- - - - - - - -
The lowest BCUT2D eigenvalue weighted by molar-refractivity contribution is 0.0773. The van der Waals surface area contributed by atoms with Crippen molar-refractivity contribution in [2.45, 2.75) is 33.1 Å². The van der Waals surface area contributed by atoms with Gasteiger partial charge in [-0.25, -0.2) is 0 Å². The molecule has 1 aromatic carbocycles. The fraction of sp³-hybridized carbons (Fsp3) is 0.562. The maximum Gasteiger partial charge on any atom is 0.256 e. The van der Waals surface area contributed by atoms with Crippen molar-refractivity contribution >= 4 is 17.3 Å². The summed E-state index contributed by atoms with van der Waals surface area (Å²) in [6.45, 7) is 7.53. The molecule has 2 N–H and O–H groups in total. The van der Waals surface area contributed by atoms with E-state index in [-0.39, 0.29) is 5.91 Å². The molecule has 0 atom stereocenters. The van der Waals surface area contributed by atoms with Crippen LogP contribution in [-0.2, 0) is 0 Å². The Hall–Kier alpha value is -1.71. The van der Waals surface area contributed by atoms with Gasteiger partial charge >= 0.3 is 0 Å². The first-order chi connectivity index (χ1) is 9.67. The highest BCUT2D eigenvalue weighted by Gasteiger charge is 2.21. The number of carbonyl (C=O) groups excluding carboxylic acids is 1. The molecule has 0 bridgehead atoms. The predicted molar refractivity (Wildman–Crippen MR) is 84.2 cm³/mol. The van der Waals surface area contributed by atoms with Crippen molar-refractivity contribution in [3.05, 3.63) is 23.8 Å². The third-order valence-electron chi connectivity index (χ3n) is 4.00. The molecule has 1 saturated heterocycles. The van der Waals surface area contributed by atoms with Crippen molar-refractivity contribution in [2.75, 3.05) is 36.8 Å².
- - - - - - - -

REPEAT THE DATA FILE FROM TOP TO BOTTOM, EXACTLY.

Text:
The lowest BCUT2D eigenvalue weighted by molar-refractivity contribution is 0.0773. The van der Waals surface area contributed by atoms with Crippen molar-refractivity contribution in [2.45, 2.75) is 33.1 Å². The van der Waals surface area contributed by atoms with Gasteiger partial charge in [-0.25, -0.2) is 0 Å². The molecule has 1 aromatic carbocycles. The fraction of sp³-hybridized carbons (Fsp3) is 0.562. The maximum Gasteiger partial charge on any atom is 0.256 e. The van der Waals surface area contributed by atoms with Crippen molar-refractivity contribution >= 4 is 17.3 Å². The summed E-state index contributed by atoms with van der Waals surface area (Å²) in [6.45, 7) is 7.53. The molecule has 2 N–H and O–H groups in total. The van der Waals surface area contributed by atoms with E-state index in [-0.39, 0.29) is 5.91 Å². The molecule has 0 atom stereocenters. The van der Waals surface area contributed by atoms with Crippen LogP contribution in [-0.2, 0) is 0 Å². The Hall–Kier alpha value is -1.71. The van der Waals surface area contributed by atoms with Gasteiger partial charge >= 0.3 is 0 Å². The first-order chi connectivity index (χ1) is 9.67. The highest BCUT2D eigenvalue weighted by Gasteiger charge is 2.21. The number of carbonyl (C=O) groups excluding carboxylic acids is 1. The molecule has 0 bridgehead atoms. The predicted molar refractivity (Wildman–Crippen MR) is 84.2 cm³/mol. The van der Waals surface area contributed by atoms with Crippen molar-refractivity contribution in [3.05, 3.63) is 23.8 Å². The third-order valence-electron chi connectivity index (χ3n) is 4.00. The molecule has 1 saturated heterocycles. The van der Waals surface area contributed by atoms with Crippen molar-refractivity contribution in [2.75, 3.05) is 36.8 Å².